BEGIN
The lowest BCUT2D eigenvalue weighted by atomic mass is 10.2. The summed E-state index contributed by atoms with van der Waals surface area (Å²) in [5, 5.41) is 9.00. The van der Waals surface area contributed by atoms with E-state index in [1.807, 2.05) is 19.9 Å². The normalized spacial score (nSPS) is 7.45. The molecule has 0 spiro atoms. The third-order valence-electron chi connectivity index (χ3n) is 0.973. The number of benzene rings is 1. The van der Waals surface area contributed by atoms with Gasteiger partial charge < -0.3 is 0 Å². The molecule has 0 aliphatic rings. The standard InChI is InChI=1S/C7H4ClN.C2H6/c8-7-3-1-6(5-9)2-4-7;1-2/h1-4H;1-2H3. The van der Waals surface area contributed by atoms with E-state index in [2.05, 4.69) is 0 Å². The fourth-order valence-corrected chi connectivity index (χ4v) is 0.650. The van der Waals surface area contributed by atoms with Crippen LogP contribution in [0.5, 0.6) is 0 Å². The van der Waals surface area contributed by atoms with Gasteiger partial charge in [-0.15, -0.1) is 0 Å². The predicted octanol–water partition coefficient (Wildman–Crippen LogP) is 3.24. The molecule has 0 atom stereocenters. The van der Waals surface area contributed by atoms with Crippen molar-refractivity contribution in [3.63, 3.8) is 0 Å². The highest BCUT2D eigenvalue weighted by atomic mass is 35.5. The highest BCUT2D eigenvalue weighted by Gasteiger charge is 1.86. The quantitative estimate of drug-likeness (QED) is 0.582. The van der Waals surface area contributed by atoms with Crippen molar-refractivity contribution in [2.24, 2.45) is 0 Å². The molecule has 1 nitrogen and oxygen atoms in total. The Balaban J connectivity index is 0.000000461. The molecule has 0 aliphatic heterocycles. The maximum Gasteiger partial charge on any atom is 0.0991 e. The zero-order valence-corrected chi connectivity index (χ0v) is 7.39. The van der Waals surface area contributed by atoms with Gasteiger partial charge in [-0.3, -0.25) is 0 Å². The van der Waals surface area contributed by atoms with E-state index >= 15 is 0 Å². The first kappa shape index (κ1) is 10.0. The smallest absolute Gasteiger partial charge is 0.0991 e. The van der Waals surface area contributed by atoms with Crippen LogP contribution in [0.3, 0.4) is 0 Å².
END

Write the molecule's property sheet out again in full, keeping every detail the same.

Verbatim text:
The lowest BCUT2D eigenvalue weighted by atomic mass is 10.2. The summed E-state index contributed by atoms with van der Waals surface area (Å²) in [5, 5.41) is 9.00. The van der Waals surface area contributed by atoms with E-state index in [1.807, 2.05) is 19.9 Å². The normalized spacial score (nSPS) is 7.45. The molecule has 0 spiro atoms. The third-order valence-electron chi connectivity index (χ3n) is 0.973. The number of benzene rings is 1. The van der Waals surface area contributed by atoms with Gasteiger partial charge < -0.3 is 0 Å². The molecule has 0 aliphatic rings. The standard InChI is InChI=1S/C7H4ClN.C2H6/c8-7-3-1-6(5-9)2-4-7;1-2/h1-4H;1-2H3. The van der Waals surface area contributed by atoms with E-state index in [2.05, 4.69) is 0 Å². The fourth-order valence-corrected chi connectivity index (χ4v) is 0.650. The van der Waals surface area contributed by atoms with Crippen LogP contribution in [0.5, 0.6) is 0 Å². The van der Waals surface area contributed by atoms with Gasteiger partial charge in [-0.15, -0.1) is 0 Å². The predicted octanol–water partition coefficient (Wildman–Crippen LogP) is 3.24. The molecule has 0 atom stereocenters. The van der Waals surface area contributed by atoms with Crippen molar-refractivity contribution in [3.63, 3.8) is 0 Å². The highest BCUT2D eigenvalue weighted by atomic mass is 35.5. The highest BCUT2D eigenvalue weighted by Gasteiger charge is 1.86. The quantitative estimate of drug-likeness (QED) is 0.582. The van der Waals surface area contributed by atoms with Crippen molar-refractivity contribution in [2.24, 2.45) is 0 Å². The molecule has 1 nitrogen and oxygen atoms in total. The Balaban J connectivity index is 0.000000461. The molecule has 0 aliphatic heterocycles. The maximum Gasteiger partial charge on any atom is 0.0991 e. The zero-order valence-corrected chi connectivity index (χ0v) is 7.39. The van der Waals surface area contributed by atoms with Gasteiger partial charge in [-0.3, -0.25) is 0 Å². The van der Waals surface area contributed by atoms with E-state index >= 15 is 0 Å². The first kappa shape index (κ1) is 10.0. The smallest absolute Gasteiger partial charge is 0.0991 e. The van der Waals surface area contributed by atoms with Crippen LogP contribution in [0.3, 0.4) is 0 Å².